Top right: Lucas and Chris discussing a point or two in the Control Room.
Bottom Left: Paul on Saturday lurking around Sutherland with his camera
Bottom right: Paul and Lucas discussing some finer photographic points against the backdrop of the Artist’s Cottage in Jubilee Street

I am not going to run through the tour step by step, as there is just too much to tell. So you will have to get the story from the photos. Lynnette and Wendy had to dip out when we went up on the catwalk as they both have an extreme reaction to heights.

Top left: Three of the refrigeration units used to cool the inside of the SALT building down to the expected temperature when the louvers are opened at the start of a night's observing. The cupboard with the grey door is an Igloo. It houses banks of electronics and keeps them cool an also prevents any light they may generate from interfering with the telescope's observations.  Top right: The framework that supports mirror structure. Bottom left: One of the giant feet supporting the telescope's structure/ The yellow section houses the rubber discs which form the air cushions on which the telescope moves when it rotates   Bottom right: A closer look at the underside of a mirror section.  The mirror rests on the blue bits and the grey cylinders are part of the system that control the movement of each mirror section during the alignment process.  The background photograph shows the segmented mirror itself.
Top left: Three of the refrigeration units used to cool the inside of the SALT building down to the expected temperature when the louvers are opened at the start of a night’s observing. The cupboard with the grey door is an Igloo. It houses banks of electronics and keeps them cool and also prevents any light they may generate from interfering with the telescope’s observations.
Top right: The framework that supports the mirror structure.
Bottom left: One of the giant feet supporting the telescope’s structure. The yellow section houses the rubber discs which form the air cushions on which the telescope moves when it rotates.
Bottom right: A closer look at the underside of a mirror section. The mirror rests on the blue bits and the grey cylinders are part of the system that controls the movement of each mirror section during the alignment process.
The background photograph shows the segmented mirror itself.
Top left: The wheel in the centre is part of the drive system that rotates the entire structure once it has been lifted on the air cushions. The small vertical cylinder measures the height of the structure above the concrete surface. The concrete is sealed with an epoxy layer to make it as smooth as possible and prevent it generating any dust. Top right: The cable housing that prevents the mass of cables leading up to the giant instrument beam above the telescope from becoming mangled or tangled when the telescope rotates. Bottom left: A gap in the mirror where a segment has been removed for cleaning and resurfacing. Bottom right: One of the motors that drives the rotation of the dome.  This yellow conduits carry high voltage power lines.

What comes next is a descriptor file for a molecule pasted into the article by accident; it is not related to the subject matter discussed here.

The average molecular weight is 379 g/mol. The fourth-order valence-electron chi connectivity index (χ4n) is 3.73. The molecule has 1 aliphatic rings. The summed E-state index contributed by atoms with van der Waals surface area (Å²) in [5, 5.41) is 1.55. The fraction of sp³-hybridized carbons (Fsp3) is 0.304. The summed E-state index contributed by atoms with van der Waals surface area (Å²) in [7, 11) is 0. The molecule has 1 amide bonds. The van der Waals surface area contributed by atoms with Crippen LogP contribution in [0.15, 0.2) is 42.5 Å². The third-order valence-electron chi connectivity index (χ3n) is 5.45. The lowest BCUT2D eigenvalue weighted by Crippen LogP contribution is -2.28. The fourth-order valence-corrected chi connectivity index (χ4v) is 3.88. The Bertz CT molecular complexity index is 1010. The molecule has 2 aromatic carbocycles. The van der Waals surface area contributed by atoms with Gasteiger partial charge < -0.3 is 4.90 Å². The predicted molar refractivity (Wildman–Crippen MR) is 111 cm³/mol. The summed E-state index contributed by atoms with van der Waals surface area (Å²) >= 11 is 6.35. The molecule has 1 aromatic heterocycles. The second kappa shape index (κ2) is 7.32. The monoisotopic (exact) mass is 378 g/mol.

Top left: The wheel in the centre is part of the drive system that rotates the entire structure once it has been lifted on the air cushions. The small vertical cylinder measures the height of the structure above the concrete surface. The concrete is sealed with an epoxy layer to make it as smooth as possible and prevent it generating any dust.
Top right: The cable housing that prevents the mass of cables leading up to the giant instrument beam above the telescope from becoming mangled or tangled when the telescope rotates.
Bottom left: A gap in the mirror where a segment has been removed for cleaning and resurfacing.
Bottom right: One of the motors that drives the rotation of the dome. This yellow conduits carry high voltage power lines.
Top left: The instrument carrying beam at the top of the telescope structure. Top right: The eye or shutter in the dome that has to be opened for the telescope to see out into the night sky.  Bottom left: The "cherry picker" that is used to remove mirror sections.  Bottom right:  This motor is part of the system that opens the shutter. The background photo shows the mirror and part of its support structure.
Top left: The instrument carrying beam at the top of the telescope structure.
Top right: The eye or shutter in the dome that has to be opened for the telescope to see out into the night sky.
Bottom left: The orange device down on the ground floor is the “cherry picker” that is used to remove mirror sections.
Bottom right: This motor is part of the system that opens the shutter.
The background photo shows the mirror and part of its support structure.
Top left: A closer look at the instrument beam and the instruments it carries. Top right: A mirror section being prepared for cleaning and resurfacing. The large doors behind the technicians leads outside and the notice on the door is to remind anybody opening them that the hill is a windy place and that the winds can be quite ferocious. Bottom left: The underside of a mirror  section with all the trimmings removed and only the blue support framework left in place. Bottom right: The mirror section mounted and ready for placing in the vacuum chamber to start the refurbishing process.  The vacuum chamber is evacuated all the way down to one hundred thousandth of an atmosphere, which is quite a serious vacuum.